High-minded hopes for automation

Hydrogen power: First Honda Clarity zero emission fuel cell powered cars arrive in Europe. Credit Honda

Motorists and pedestrians will breathe a sigh of relief at the prospect of a cloud-to-car future of autonomous and emission-free driving. Or will they?

Technology groups such as Apple and Microsoft are vying with carmakers to redraw the roadmap on urban transportation. The initial impetus seems to have come from worries over air pollution and city congestion, but fully electric vehicles only go so far in addressing the problems of urban sprawl. Profligate car use can only be managed through the intervention of sophisticated – and as yet unrealised – learning machines, or “artificial intelligence” (AI).

The average commute time in the UK is 55 minutes a day, according to the Trades Union Congress. More than three million people spend more than two hours a day getting to work. This might partially explain the quick adoption of the “connected car”, where cloud or internet-based software can interact with the driver or passengers. In an autonomous vehicle, various non-driving tasks become possible for travellers, potentially making that time more valuable to commuters.

Microsoft says products that could appear in cars include the Azure cloud platform, Office 365 and the Windows operating system.

Nikola one unveiling event

The pendulum has swung markedly since Dieselgate – where the VW company engineered artificially low readings of carbon dioxide emissions in test conditions – with the main carmakers rolling out plans for clean and clever vehicles. BMW is touting its iNext concept; VW’s I.D will be a fully automated zero-emission car, and the company will offer the e-Golf, with an extended range and more battery power; Honda will bring the hydrogen-powered Clarity to the UK market soon; Toyota is sticking to its hybrid strategy for now, though it funds the Stanford Artificial Intelligence Lab in San Francisco, which is “developing the future of interactions between humans and intelligent machines”. Nikola trucks have stolen a march on Tesla by unveiling a range of fully electric lorries. And Tesla will launch its own electric “semis” next year.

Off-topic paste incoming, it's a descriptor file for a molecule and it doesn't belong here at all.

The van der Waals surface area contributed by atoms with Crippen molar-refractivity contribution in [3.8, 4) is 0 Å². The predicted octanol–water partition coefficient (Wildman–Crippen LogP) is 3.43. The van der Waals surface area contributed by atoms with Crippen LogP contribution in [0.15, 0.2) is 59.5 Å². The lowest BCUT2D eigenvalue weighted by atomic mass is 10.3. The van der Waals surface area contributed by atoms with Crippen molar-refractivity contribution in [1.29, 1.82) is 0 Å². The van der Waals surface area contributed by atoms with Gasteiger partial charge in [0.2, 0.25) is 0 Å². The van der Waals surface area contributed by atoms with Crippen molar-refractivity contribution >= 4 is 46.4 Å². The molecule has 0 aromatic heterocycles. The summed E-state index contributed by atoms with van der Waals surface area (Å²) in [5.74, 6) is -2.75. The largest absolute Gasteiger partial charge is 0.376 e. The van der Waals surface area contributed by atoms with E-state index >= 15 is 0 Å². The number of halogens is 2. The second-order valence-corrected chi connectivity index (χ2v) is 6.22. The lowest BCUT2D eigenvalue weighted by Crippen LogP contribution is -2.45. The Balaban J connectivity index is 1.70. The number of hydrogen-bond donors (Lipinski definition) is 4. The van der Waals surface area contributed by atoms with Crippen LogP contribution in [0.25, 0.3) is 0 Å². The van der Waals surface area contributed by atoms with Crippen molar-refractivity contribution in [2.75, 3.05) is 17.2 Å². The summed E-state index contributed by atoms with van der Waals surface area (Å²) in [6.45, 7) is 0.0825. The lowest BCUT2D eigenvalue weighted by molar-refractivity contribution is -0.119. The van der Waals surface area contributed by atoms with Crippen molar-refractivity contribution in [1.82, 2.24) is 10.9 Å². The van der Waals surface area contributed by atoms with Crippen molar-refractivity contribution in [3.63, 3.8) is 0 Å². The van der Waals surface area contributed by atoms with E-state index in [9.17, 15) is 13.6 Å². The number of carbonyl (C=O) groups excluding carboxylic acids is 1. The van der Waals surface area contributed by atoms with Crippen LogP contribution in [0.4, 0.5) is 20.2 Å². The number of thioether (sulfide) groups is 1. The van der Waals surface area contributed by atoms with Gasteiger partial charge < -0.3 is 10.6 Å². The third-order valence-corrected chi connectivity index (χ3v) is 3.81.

Tech companies are set to play a major role in the future auto market, but it remains unclear if they will make their own vehicles or seek partnerships with existing manufacturers.

The shared technological vision promises urban utopias, where green urban spaces flourish under the watchful eye – and control – of “intelligent, learning machines”, which monitor and interact with interconnected vehicles. But in a society already rife with control mechanisms – mass surveillance, corporate hegemony and straitened civil rights – questions remain over any societal impulse to relinquish our rights to choose. When does a central mind become our mind? When does the human become the cyborg? How will a wholly dependent society fare in the event of a solar pulse wiping out the AI mind?

Technological, regulatory, and consumer adoption hurdles still remain before the fully automated future takes hold. Over the next few weeks we will be pressing the leading minds across the related fields on the dos and don’ts of a future in the cloud.

By James Fitzgerald